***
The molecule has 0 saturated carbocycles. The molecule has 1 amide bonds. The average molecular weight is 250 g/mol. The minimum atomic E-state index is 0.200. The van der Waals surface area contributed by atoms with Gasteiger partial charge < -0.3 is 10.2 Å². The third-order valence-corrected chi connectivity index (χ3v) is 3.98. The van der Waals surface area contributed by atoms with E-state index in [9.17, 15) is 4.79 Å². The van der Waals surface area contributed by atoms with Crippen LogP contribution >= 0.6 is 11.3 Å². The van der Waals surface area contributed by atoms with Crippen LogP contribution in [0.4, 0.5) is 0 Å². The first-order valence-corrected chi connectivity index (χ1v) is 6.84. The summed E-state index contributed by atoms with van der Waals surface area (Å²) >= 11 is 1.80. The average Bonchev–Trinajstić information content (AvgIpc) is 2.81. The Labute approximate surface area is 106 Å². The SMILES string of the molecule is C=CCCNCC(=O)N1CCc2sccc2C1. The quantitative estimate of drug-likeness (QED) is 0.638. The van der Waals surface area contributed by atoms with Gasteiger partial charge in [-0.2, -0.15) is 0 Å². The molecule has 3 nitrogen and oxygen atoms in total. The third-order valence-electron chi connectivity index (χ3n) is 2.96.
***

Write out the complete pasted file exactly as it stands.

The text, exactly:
The molecule has 0 saturated carbocycles. The molecule has 1 amide bonds. The average molecular weight is 250 g/mol. The minimum atomic E-state index is 0.200. The van der Waals surface area contributed by atoms with Gasteiger partial charge < -0.3 is 10.2 Å². The third-order valence-corrected chi connectivity index (χ3v) is 3.98. The van der Waals surface area contributed by atoms with E-state index in [9.17, 15) is 4.79 Å². The van der Waals surface area contributed by atoms with Crippen LogP contribution >= 0.6 is 11.3 Å². The van der Waals surface area contributed by atoms with Crippen LogP contribution in [0.4, 0.5) is 0 Å². The first-order valence-corrected chi connectivity index (χ1v) is 6.84. The summed E-state index contributed by atoms with van der Waals surface area (Å²) >= 11 is 1.80. The average Bonchev–Trinajstić information content (AvgIpc) is 2.81. The Labute approximate surface area is 106 Å². The SMILES string of the molecule is C=CCCNCC(=O)N1CCc2sccc2C1. The quantitative estimate of drug-likeness (QED) is 0.638. The van der Waals surface area contributed by atoms with Gasteiger partial charge in [-0.2, -0.15) is 0 Å². The molecule has 3 nitrogen and oxygen atoms in total. The third-order valence-electron chi connectivity index (χ3n) is 2.96.